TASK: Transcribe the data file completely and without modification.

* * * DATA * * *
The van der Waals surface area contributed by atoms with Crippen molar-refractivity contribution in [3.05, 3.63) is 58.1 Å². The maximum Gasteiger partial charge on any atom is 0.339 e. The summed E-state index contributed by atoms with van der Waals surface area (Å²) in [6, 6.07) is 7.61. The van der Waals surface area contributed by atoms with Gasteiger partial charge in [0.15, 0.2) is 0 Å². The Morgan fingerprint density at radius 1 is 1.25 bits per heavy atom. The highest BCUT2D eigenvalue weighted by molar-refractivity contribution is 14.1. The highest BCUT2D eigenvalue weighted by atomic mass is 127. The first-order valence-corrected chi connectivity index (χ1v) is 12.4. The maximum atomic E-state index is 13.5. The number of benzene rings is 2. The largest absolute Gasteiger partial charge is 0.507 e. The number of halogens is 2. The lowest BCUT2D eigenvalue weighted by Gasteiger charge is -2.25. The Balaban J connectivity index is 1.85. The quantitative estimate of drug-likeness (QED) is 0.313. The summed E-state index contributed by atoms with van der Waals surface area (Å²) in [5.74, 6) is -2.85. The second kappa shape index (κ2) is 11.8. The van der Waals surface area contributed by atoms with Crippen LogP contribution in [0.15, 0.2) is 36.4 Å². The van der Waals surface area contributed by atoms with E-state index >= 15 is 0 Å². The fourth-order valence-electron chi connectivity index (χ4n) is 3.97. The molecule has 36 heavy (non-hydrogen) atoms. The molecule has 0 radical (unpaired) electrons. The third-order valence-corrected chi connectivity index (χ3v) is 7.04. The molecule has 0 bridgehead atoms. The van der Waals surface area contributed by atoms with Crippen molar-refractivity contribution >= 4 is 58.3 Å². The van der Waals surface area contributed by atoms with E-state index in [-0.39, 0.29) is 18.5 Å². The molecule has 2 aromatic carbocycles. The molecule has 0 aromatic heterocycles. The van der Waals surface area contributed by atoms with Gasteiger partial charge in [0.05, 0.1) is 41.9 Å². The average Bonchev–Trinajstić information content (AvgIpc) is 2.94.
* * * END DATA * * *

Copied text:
The van der Waals surface area contributed by atoms with Crippen molar-refractivity contribution in [3.05, 3.63) is 58.1 Å². The maximum Gasteiger partial charge on any atom is 0.339 e. The summed E-state index contributed by atoms with van der Waals surface area (Å²) in [6, 6.07) is 7.61. The van der Waals surface area contributed by atoms with Gasteiger partial charge in [0.15, 0.2) is 0 Å². The Morgan fingerprint density at radius 1 is 1.25 bits per heavy atom. The highest BCUT2D eigenvalue weighted by molar-refractivity contribution is 14.1. The highest BCUT2D eigenvalue weighted by atomic mass is 127. The first-order valence-corrected chi connectivity index (χ1v) is 12.4. The maximum atomic E-state index is 13.5. The number of benzene rings is 2. The largest absolute Gasteiger partial charge is 0.507 e. The number of halogens is 2. The lowest BCUT2D eigenvalue weighted by Gasteiger charge is -2.25. The Balaban J connectivity index is 1.85. The quantitative estimate of drug-likeness (QED) is 0.313. The summed E-state index contributed by atoms with van der Waals surface area (Å²) in [5.74, 6) is -2.85. The second kappa shape index (κ2) is 11.8. The van der Waals surface area contributed by atoms with Crippen LogP contribution in [0.15, 0.2) is 36.4 Å². The van der Waals surface area contributed by atoms with E-state index >= 15 is 0 Å². The fourth-order valence-electron chi connectivity index (χ4n) is 3.97. The molecule has 36 heavy (non-hydrogen) atoms. The molecule has 0 radical (unpaired) electrons. The third-order valence-corrected chi connectivity index (χ3v) is 7.04. The molecule has 0 bridgehead atoms. The van der Waals surface area contributed by atoms with Crippen molar-refractivity contribution >= 4 is 58.3 Å². The van der Waals surface area contributed by atoms with E-state index in [-0.39, 0.29) is 18.5 Å². The molecule has 2 aromatic carbocycles. The molecule has 0 aromatic heterocycles. The van der Waals surface area contributed by atoms with Gasteiger partial charge in [0.05, 0.1) is 41.9 Å². The average Bonchev–Trinajstić information content (AvgIpc) is 2.94.